Sharon Springs , New York
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Smile Keep the Faith

Wanted to reply ASAP as we bought a 1989 32' Excella last Fall. We would say "keep the faith" as you are on the right track with that vintage. We've had many type/brands of RVs but this was our first AS and we are very happy so far. We were looking for a Texas "snowbird" type unit for when my wife retires. We had wanted to stay in the 27'-30' range but are glad we found the 32'. We were coming from a 11'5" slide-on camper so anything larger was a plus!!!! What is nice about the longer AS's is that they seem to be plentiful and reasonably priced. Many folks speak highly of the 1986-93 vintage AS units (except for the OSB sub-floor). OSB flooring is what it is, and you just have to be extra careful with floor damage/leaks. Ours checked out well during the pre-purchase inspection (rear 4' of floor had been replaced). The only "discovery" we had was under the refrigerator where the floor was rotted because the refrigerator's condensation tube had not been routed correctly when it was replaced in 2007(note- check the condensation tube because ours crumbled apart when we tried to reposition it). Anyway, we fixed the floor, replaced the carpet w/hard flooring (easier to clean), plastic toilet to a china toilet (love it!!), 45amp OEM converter to 3-stage 60amp, 13.5k BTU OEM AC to 15k BTU AC w/heat-pump, changed the twin bed set-up to queen bed with lifting struts to access underneath storage, removed the gaucho couch/bed and built a carpet covered bench w/a tambour front storage access system(old roll-top deskn parts) and a piano-hinged top. We gained 14" of length to our living area and bought AS recliners for leisure use. The bench provides a bed for our dogs, easy access to the power converter and can be used as a set when the curbside table is extended. In addition, a person can sleep on it if needed. While any AS can be configured to your personal wants/needs, we find the "tweener" vintage is old enough to be user friendly (no circuit boards, ducted A/C, plumbing/water pump easily accessible, etc.) and while not "retro", still has a decent interior (except for the carpet). Your tanks/plumbing/electrical are still safe(from normal use). We replaced what we wanted (everything still worked) at our leisure. We had an RV tech look at the undercarriage as we were planning on replacing the axles ASAP and he told us to "use it" for a season or so to make sure its what we want/like before putting a lot of money into it. We'll replace the axles in a year or so as the unit seems to handle well now (did upgrade to 16" rims and LT tires). We also replaced the safety chains, breakaway switch, LP regulator/rubber hoses and the LP gas/smoke/carbon monoxide detectors for safety sake. We think as a full-timer, you could make many repairs on the road (except axles/AC/structural) if you are capable (you will be!!!) and have a few basic tools. AS parts can be a hit/miss thing (sewer coupling) but there is a good network of AS support nationwide. Finally, insofar as tow vehicles, trucks are a solid TV (what we use) but consider a Dodge Caravan, have read that they are very TV capable, family friendly and cost effective (in the $20k range) maybe not macho/sexy but something to think about as a FT'ing family. Good luck and "keep the faith" ...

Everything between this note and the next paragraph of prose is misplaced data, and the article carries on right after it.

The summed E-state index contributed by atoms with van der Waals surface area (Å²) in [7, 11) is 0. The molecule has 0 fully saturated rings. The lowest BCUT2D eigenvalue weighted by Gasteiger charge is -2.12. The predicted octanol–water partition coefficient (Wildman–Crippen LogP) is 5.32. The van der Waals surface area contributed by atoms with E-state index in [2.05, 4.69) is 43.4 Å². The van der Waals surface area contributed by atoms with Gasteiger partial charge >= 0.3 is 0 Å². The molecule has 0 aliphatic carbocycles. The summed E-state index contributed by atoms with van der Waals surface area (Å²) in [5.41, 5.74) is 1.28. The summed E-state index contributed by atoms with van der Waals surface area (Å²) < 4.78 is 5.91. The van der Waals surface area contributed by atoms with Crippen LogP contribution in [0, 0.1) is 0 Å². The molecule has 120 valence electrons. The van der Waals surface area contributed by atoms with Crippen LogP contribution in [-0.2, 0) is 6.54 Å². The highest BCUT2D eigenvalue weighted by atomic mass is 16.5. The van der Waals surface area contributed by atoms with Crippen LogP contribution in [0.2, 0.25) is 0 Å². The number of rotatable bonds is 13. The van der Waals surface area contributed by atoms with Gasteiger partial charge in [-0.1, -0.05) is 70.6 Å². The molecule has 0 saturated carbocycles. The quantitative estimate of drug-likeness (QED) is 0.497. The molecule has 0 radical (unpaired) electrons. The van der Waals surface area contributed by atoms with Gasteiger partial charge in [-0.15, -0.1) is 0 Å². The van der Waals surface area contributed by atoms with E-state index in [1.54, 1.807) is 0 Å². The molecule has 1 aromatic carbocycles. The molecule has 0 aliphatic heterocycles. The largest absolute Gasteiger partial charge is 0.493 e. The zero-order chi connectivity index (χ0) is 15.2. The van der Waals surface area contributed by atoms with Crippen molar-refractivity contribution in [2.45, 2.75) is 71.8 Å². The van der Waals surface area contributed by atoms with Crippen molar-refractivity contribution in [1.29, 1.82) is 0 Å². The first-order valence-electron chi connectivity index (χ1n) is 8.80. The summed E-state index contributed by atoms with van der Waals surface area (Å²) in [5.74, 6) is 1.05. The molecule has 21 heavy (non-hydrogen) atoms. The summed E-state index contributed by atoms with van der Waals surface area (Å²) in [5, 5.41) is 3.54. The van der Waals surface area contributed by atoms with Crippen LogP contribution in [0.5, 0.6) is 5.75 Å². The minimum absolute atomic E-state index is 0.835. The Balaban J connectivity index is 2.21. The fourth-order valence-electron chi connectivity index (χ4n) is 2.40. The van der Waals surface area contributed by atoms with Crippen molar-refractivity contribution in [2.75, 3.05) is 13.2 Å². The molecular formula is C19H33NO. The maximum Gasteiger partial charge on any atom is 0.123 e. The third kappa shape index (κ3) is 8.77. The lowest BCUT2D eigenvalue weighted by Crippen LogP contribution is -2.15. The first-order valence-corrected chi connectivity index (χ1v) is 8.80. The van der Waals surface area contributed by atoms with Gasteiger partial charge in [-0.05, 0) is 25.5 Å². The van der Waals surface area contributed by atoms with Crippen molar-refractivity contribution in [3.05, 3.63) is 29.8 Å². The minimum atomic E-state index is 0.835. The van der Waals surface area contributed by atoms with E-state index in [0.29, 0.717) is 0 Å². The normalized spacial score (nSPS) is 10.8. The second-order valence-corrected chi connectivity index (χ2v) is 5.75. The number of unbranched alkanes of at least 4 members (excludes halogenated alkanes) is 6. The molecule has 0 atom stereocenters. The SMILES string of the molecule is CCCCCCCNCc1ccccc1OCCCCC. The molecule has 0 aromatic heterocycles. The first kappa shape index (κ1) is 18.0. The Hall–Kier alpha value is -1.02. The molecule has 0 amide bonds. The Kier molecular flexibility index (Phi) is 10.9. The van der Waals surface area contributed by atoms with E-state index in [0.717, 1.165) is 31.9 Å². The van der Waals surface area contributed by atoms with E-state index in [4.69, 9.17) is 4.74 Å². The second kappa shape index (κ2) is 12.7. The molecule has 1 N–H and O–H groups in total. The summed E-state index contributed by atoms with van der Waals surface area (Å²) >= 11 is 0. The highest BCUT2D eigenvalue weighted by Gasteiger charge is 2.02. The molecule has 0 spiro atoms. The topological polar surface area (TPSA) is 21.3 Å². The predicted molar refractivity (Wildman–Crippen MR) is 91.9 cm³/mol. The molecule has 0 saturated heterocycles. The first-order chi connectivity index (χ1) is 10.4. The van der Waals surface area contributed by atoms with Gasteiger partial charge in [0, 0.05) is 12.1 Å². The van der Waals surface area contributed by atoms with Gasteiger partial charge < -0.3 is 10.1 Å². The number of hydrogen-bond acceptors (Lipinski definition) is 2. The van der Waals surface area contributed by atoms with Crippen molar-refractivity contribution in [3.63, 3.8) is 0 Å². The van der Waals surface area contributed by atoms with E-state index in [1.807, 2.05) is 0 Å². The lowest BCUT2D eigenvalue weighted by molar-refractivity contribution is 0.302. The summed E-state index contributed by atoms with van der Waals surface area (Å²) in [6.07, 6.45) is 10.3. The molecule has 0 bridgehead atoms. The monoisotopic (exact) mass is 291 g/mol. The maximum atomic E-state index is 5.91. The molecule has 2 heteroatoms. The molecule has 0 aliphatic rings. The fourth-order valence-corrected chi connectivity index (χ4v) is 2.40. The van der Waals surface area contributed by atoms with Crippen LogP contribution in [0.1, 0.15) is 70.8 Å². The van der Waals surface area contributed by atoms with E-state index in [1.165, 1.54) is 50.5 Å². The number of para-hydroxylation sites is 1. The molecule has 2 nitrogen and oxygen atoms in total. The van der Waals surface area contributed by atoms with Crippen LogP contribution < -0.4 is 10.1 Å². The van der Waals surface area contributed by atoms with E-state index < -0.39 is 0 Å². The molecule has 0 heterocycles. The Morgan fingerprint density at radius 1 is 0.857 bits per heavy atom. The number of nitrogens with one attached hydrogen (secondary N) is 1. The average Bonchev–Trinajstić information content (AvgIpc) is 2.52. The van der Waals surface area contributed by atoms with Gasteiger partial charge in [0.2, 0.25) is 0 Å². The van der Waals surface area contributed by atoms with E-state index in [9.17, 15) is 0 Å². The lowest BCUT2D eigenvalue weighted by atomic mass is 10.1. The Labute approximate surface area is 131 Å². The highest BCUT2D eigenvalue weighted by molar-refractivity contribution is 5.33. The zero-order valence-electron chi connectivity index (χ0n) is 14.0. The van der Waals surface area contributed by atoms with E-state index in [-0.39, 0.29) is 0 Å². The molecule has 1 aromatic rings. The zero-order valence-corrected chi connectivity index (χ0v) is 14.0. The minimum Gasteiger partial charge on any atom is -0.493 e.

Regards,
James and Rebecca
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Old 05-02-2016, 04:06 PM   #20
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2005 30' Safari
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Hey James & Rebecca,

Thanks so much for the detailed advice and for sharing your experience with your AS I'm keeping my eye out as I continue to save $ for the purchase. We're waiting until our 2nd child arrives in August before jumping in to buying anything in case of complications, etc.

We've determined that 27 - 32 is our prime range. As far as a TV goes we're looking into getting a Suburban 2500, Ford Excursion, or Ford E350 van. We plan on having more children anyways so they should be useful to us even after our wanderlust full-time days are done! What do you use for a TV?

Thanks again for the information, I keep learning more and more everyday on this forum and elsewhere. Happy and safe travels to you!